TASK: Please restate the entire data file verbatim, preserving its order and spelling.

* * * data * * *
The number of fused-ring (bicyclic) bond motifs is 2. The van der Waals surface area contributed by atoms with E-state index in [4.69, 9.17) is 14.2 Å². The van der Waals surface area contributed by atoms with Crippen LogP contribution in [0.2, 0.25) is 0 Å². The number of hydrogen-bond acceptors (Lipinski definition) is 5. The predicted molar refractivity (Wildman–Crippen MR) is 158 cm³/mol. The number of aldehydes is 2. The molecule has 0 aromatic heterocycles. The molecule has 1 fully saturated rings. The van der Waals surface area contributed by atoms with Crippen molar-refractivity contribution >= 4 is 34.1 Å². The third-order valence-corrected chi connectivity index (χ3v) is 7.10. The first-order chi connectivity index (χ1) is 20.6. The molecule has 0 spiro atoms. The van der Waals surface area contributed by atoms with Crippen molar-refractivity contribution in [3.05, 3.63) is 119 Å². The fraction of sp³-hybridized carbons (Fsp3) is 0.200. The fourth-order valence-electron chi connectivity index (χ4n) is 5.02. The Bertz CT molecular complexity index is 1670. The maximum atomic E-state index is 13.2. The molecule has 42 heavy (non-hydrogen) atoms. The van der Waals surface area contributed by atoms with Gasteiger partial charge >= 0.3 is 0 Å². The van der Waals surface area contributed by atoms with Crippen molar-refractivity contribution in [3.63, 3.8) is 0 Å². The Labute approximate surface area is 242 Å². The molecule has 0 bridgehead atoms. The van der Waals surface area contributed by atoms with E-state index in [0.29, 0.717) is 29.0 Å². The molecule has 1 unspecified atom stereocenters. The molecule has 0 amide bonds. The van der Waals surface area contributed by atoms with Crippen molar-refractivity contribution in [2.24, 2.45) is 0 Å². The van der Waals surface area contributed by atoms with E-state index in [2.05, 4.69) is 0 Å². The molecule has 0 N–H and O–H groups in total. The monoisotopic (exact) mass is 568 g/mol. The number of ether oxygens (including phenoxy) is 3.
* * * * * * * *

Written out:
The number of fused-ring (bicyclic) bond motifs is 2. The van der Waals surface area contributed by atoms with E-state index in [4.69, 9.17) is 14.2 Å². The van der Waals surface area contributed by atoms with Crippen LogP contribution in [0.2, 0.25) is 0 Å². The number of hydrogen-bond acceptors (Lipinski definition) is 5. The predicted molar refractivity (Wildman–Crippen MR) is 158 cm³/mol. The number of aldehydes is 2. The molecule has 0 aromatic heterocycles. The molecule has 1 fully saturated rings. The van der Waals surface area contributed by atoms with Crippen molar-refractivity contribution >= 4 is 34.1 Å². The third-order valence-corrected chi connectivity index (χ3v) is 7.10. The first-order chi connectivity index (χ1) is 20.6. The molecule has 0 spiro atoms. The van der Waals surface area contributed by atoms with Crippen molar-refractivity contribution in [3.05, 3.63) is 119 Å². The fraction of sp³-hybridized carbons (Fsp3) is 0.200. The fourth-order valence-electron chi connectivity index (χ4n) is 5.02. The Bertz CT molecular complexity index is 1670. The maximum atomic E-state index is 13.2. The molecule has 42 heavy (non-hydrogen) atoms. The van der Waals surface area contributed by atoms with Gasteiger partial charge >= 0.3 is 0 Å². The van der Waals surface area contributed by atoms with Crippen molar-refractivity contribution in [3.63, 3.8) is 0 Å². The Labute approximate surface area is 242 Å². The molecule has 0 bridgehead atoms. The van der Waals surface area contributed by atoms with E-state index in [0.29, 0.717) is 29.0 Å². The molecule has 1 unspecified atom stereocenters. The molecule has 0 amide bonds. The van der Waals surface area contributed by atoms with Crippen molar-refractivity contribution in [2.24, 2.45) is 0 Å². The van der Waals surface area contributed by atoms with E-state index in [2.05, 4.69) is 0 Å². The molecule has 0 N–H and O–H groups in total. The monoisotopic (exact) mass is 568 g/mol. The number of ether oxygens (including phenoxy) is 3.